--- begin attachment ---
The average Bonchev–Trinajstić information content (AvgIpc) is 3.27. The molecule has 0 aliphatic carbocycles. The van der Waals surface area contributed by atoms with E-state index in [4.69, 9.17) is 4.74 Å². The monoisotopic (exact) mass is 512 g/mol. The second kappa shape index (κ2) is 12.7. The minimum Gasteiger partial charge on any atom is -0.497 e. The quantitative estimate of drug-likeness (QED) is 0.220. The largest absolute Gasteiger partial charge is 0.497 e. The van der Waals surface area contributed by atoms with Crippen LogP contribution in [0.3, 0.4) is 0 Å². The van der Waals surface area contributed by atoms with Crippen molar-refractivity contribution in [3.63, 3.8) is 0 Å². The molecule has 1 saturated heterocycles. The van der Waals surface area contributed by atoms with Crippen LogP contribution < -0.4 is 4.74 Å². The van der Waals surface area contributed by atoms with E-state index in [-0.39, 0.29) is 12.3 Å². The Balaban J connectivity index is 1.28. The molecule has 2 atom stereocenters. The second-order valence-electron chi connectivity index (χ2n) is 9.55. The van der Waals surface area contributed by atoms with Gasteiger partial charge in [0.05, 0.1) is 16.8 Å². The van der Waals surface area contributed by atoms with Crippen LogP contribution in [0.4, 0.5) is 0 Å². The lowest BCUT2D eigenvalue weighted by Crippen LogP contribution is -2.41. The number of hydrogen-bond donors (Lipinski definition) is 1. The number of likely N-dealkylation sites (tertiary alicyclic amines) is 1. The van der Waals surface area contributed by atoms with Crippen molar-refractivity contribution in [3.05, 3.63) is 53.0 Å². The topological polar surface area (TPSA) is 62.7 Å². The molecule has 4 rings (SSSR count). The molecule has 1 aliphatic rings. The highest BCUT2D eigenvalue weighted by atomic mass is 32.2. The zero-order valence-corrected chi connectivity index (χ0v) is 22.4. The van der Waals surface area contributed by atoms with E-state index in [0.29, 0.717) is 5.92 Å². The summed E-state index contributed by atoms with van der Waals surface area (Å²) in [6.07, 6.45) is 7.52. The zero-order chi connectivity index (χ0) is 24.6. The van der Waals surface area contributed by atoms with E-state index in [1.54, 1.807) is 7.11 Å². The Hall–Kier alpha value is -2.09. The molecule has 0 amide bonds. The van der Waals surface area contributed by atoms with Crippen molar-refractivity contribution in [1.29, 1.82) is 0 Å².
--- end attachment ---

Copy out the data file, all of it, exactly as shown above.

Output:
The average Bonchev–Trinajstić information content (AvgIpc) is 3.27. The molecule has 0 aliphatic carbocycles. The van der Waals surface area contributed by atoms with E-state index in [4.69, 9.17) is 4.74 Å². The monoisotopic (exact) mass is 512 g/mol. The second kappa shape index (κ2) is 12.7. The minimum Gasteiger partial charge on any atom is -0.497 e. The quantitative estimate of drug-likeness (QED) is 0.220. The largest absolute Gasteiger partial charge is 0.497 e. The van der Waals surface area contributed by atoms with Crippen LogP contribution in [0.3, 0.4) is 0 Å². The van der Waals surface area contributed by atoms with Crippen molar-refractivity contribution in [3.63, 3.8) is 0 Å². The molecule has 1 saturated heterocycles. The van der Waals surface area contributed by atoms with Crippen LogP contribution < -0.4 is 4.74 Å². The van der Waals surface area contributed by atoms with E-state index in [-0.39, 0.29) is 12.3 Å². The Balaban J connectivity index is 1.28. The molecule has 2 atom stereocenters. The second-order valence-electron chi connectivity index (χ2n) is 9.55. The van der Waals surface area contributed by atoms with Gasteiger partial charge in [0.05, 0.1) is 16.8 Å². The van der Waals surface area contributed by atoms with Crippen LogP contribution in [0.4, 0.5) is 0 Å². The lowest BCUT2D eigenvalue weighted by Crippen LogP contribution is -2.41. The number of hydrogen-bond donors (Lipinski definition) is 1. The number of likely N-dealkylation sites (tertiary alicyclic amines) is 1. The van der Waals surface area contributed by atoms with Crippen molar-refractivity contribution in [3.05, 3.63) is 53.0 Å². The topological polar surface area (TPSA) is 62.7 Å². The molecule has 4 rings (SSSR count). The molecule has 1 aliphatic rings. The highest BCUT2D eigenvalue weighted by atomic mass is 32.2. The zero-order valence-corrected chi connectivity index (χ0v) is 22.4. The van der Waals surface area contributed by atoms with E-state index in [0.29, 0.717) is 5.92 Å². The summed E-state index contributed by atoms with van der Waals surface area (Å²) in [6.07, 6.45) is 7.52. The zero-order chi connectivity index (χ0) is 24.6. The van der Waals surface area contributed by atoms with E-state index in [1.54, 1.807) is 7.11 Å². The Hall–Kier alpha value is -2.09. The molecule has 0 amide bonds. The van der Waals surface area contributed by atoms with Crippen molar-refractivity contribution in [1.29, 1.82) is 0 Å².